11 things you didn't know about The White House

As much of it as you think you've seen via the The West Wing's walk-and-talks, there's a whole lot about the White House that would probably surprise you. So to celebrate President's Day, we dug up 11 facts about America's 132-roomed, 55,000-square-foot presidential palace they won't tell you on the tour.

1. The West Wing was only meant to be temporary.
Originally known simply as the Executive Office Building, the West Wing was built by Teddy Roosevelt to keep the residential and official business areas distinctly separate. It wasn't attached to the main house until President Taft cleared it so that he could be more involved with the day-to-day operations. And if you’ve seen photos of Taft, you'd understand why he wasn't big on having to move between buildings too frequently.

2. There is a twin White House in Ireland.
Irish architect James Hoban is thought to have based his plans for the White House on the Leinster House in Dublin, originally the home of the Duke of Leinster, and these days the seat of the Irish Parliament.

3. There’s no such thing as a free lunch, even for the First Family. 
At the end of each month, the president receives a bill for his and his family’s personal food and incidental expenses including dry cleaning, toothpaste, and toiletries, which is then deducted from his $400,000 annual salary.

4. The basement is basically an underground strip mall.
Most people know about the bowling alley in the basement, which was added by pin-shark Nixon in ’69, but there are a couple other interesting spots down there. In addition to the Situation Room — where the president powwows with advisors during crises — there's a flower shop, carpenter’s shop, and a dentist’s office. You think the president has the time to step out for a filling? No sir.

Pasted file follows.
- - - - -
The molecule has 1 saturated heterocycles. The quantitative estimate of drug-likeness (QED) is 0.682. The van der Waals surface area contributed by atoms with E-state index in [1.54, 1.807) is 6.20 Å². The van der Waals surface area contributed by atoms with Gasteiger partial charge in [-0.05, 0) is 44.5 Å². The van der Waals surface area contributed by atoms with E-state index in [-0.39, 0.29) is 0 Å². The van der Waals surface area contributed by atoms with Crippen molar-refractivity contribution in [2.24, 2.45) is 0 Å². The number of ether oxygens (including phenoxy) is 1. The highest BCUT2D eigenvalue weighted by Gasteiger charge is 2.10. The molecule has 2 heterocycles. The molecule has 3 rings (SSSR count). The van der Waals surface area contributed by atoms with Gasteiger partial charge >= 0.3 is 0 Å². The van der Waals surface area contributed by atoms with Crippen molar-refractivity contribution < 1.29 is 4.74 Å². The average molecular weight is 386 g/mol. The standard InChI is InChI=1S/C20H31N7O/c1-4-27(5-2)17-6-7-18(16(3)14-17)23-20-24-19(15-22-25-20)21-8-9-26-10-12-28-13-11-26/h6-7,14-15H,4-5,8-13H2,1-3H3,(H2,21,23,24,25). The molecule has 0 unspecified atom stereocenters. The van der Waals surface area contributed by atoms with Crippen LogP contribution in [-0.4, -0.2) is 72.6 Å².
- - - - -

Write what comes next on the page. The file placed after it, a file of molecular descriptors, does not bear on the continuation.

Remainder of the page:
5. It’s unsurprisingly hugely popular.
Each week the White House receives up to 30,000 visitors and 65,000 letters, plus nearly 3,500 phone calls, 100,000 emails, and 1,000 faxes, presumably sent from a time when people still used them.

6. True privacy is nearly impossible.
By several accounts, the Secret Service code for the president and his lady getting freaky in the residence is to say they’re “discussing the Bosnian problem." Very touch-and-go indeed.

7. Much like America itself, foreign labor was crucial to its construction.
The White House was built with the help of many, many European artists and immigrant workers including Scottish masons and Irish and Italian brick and plaster workers. On an uglier note, historic payroll records indicate many other builders were enslaved African Americans. In fact, the architect James Hoban put three of his own slaves to work on the project.

8. It wasn’t always known as The White House.
Before Theodore Roosevelt, it was known simply as the Executive Mansion.

9. It's haunted.
Of all the haunted White House anecdotes out there, this is the one that really sticks. Winston Churchill refused to ever again stay in the Lincoln Bedroom after Lincoln's ghost appeared to him beside the fireplace as he was emerging from a bath, fully nude.

10. FDR’s physical limitations forever changed the White House.
The original builders never considered the possibility of a handicapped president, so when he was elected it had to be outfitted appropriately with ramps and elevators to accommodate a wheelchair. He also added a heated indoor pool to help with his therapy.

11. Clinton’s structural additions were also somewhat obvious.
He put in a seven-seat hot tub. There's always space for two with him.